Also, although I was rooting for the Americans, it was fun to see the jubilation from the Euros spraying champagne all over their teammates after a tough win.
Who knew? In the past, it has always seemed, at least to me, like the players are less than fully invested in the Ryder Cup. Many players, not all but many, tended to have disinterested looks on their faces as if to say, "OK, when can I leave?"
And to be fair, most of those looks were on the faces on the U.S. golfers. The Euros have consistently been more emotionally invested in the Cup's outcome.
That was definitely not the case this year. To be able to see Hunter Mahan break down into tears at the press conference really shook me. They really do care about this event, perhaps more than they let on. And, the celebration displayed by the Europeans certainly reinforced this feeling.
After a golf season that saw victory snatched away from Lee Westwood on several stages of varying importance, his showing at the Ryder Cup convinced me that he is one of the best out there. He may even be No. 1 right now (since Phil doesn't seem interested in it). Westwood threw down a 2-1-1 this weekend and was the superstar of the first three rounds.
I am still not sure he has the clutch gene he'll need to start winning major championships. I saw him choke many times down the stretch this season and losing the opening singles match does not bode well for the future, but without a doubt he has the talent to do it.
A mere week after clinching the Fed Ex Cup and a crisp $10 million paycheck, the best player of this past season failed to be on the winning side once in the 2010 Ryder Cup. Furyk did face some serious challenges, he had a five birdie performance that would have been good for a win against any other European player besides the one who beat him, Luke Donald.
Many, myself included, anticipated a big week from Furyk after closing out that FedEx Cup last week, but for some reason the opposite occurred. Most notably, his putting was shaky and a win from him would have kept the Cup with the American team.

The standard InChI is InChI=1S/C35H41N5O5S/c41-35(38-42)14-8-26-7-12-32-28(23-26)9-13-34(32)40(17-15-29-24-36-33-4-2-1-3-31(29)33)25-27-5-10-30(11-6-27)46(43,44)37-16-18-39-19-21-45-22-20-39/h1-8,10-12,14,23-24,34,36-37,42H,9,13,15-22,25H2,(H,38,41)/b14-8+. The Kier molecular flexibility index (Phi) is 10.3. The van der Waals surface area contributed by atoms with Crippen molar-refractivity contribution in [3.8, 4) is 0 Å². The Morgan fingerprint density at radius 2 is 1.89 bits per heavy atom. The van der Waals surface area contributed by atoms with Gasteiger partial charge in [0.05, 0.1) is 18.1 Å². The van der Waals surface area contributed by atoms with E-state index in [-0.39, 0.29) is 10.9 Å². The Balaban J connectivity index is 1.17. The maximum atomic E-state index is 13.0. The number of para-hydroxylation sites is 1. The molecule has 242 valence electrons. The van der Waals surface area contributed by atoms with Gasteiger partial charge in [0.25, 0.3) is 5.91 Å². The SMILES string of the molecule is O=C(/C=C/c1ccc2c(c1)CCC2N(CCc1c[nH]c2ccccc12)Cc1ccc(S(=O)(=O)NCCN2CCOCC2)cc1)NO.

Reduced to tears after sinking the hopes of the U.S. team with a chunk, one can't help but feel for Hunter Mahan.
Mahan is a phenomenal talent and by all accounts a great guy. It's gonna be a tough few months for Mahan, having to replay that chip in his head over and over again, but he will get passed this. He has too much talent not to.
Hunter will be back on this team in 2012 and he'll do it by playing his way on. He may even knock down a major championship or two on the way. And when he travels to Illinois in 2012 to play for his country, my guess is that he will ask for that last match again to prove to himself and his country that he can and will get it done.
The look on Tiger's face could have been enough to convince me of this, but his play topped even that. Woods has always been a fierce competitor who hates to lose, but he showed that and more last weekend. Tiger went 3-1-0 at the Ryder Cup, helped by Steve Stricker just a bit.
His game improved steadily every day, though, and on Monday he came ready to play like only Tiger can. He was nine-under in his match, it only lasted 15 holes. Give him a few months of practice and expect to see the same old Tiger Woods we used to fist pump with from the couch. Now that his marital problems are at least more stable, expect him to hit the practice range hard and come out with a renewed sense of hunger in 2011.